We bought our Pit-2-Go fire pit way back in 2012 and still use it, but I can’t find them on Amazon :/ It folds up small and is great when we camp in places that don’t have fire pits, which most RV parks that we stay at long term do not. If you camp in places prone to wildfires then it might be worth buying a propane fire pit. If you camp places where it is cold, you might want a outdoor propane heater that is easy to move around.
If you are moving into an RV with kids or if you have a really big trailer, you might want some walkie talkies. A lot of families in the campgrounds we stay at have their kids carry walkie talkies with them when they are out playing with friends in the campground and this way they can communicate to come home or make sure they are okay. Walkie talkies are also great for backing up a huge trailer because when my kids spot me in the back, I can’t hear them that far away.
Gadgets You Need But Probably Have
These are things you might already have in your house that you’ll need occasionally while living in an RV.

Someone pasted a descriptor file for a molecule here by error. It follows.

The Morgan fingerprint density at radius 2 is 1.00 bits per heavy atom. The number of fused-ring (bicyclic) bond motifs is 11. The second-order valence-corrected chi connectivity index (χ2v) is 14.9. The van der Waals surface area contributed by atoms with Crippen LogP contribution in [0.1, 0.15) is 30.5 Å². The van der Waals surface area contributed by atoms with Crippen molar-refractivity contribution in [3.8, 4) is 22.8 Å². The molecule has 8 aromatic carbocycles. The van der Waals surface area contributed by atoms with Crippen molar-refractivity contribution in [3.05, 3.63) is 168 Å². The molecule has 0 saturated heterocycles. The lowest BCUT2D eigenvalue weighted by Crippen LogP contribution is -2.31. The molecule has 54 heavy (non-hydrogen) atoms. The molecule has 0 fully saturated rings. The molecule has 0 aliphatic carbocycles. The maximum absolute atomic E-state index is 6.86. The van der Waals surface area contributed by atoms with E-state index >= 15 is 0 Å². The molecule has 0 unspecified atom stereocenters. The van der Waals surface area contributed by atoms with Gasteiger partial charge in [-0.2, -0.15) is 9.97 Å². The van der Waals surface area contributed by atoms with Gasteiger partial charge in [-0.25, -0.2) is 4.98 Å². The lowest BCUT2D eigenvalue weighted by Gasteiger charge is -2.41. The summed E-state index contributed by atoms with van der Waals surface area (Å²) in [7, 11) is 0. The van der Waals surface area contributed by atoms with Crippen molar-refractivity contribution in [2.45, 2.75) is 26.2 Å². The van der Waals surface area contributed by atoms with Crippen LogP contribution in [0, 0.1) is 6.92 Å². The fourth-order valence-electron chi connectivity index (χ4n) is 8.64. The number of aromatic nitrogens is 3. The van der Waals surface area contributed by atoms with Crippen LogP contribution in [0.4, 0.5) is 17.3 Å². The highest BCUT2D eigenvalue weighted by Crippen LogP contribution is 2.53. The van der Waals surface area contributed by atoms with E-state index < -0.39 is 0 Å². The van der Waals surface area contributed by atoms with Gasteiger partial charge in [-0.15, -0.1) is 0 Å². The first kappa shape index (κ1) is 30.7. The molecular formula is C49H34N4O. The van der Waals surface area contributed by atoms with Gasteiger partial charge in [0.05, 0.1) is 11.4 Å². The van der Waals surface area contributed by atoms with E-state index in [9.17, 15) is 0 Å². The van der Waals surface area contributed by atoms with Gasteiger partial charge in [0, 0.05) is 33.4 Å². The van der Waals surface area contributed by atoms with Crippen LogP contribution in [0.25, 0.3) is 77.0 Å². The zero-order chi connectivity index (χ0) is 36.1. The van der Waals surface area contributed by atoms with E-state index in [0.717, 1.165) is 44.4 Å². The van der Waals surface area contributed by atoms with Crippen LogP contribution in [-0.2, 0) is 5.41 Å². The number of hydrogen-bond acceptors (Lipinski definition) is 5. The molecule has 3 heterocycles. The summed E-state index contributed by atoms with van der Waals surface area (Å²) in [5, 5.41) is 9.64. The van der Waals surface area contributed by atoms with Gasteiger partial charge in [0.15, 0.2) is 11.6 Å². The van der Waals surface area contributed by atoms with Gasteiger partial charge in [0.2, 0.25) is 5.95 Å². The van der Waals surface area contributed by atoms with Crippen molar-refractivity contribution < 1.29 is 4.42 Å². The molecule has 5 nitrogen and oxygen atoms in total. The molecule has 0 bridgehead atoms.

Gadgets That Are Nice But Not Necessary For RV Life
These RV gadgets are things that really depend upon your lifestyle and since we adventure travel they may not be something you’d use.
If you plan on road tripping, bikes are so great especially because they allow you to get around without driving your RV into cities or on narrow roads.
We used this all last summer when we camped in Bend and Breckenridge. We’d set it up and use it as our family room to hang out, stretch, and watch movies sometimes.
Most people love to BBQ, myself included, but definitely think through storage before you get one. It’s awkward to store and takes up a lot of valuable space.
This is what I wish we had bought instead of a portable BBQ. My friend has one and uses it all the time when she camps and I just love the diversity of meals you can cook on it and how easy it is to clean up with these accessories.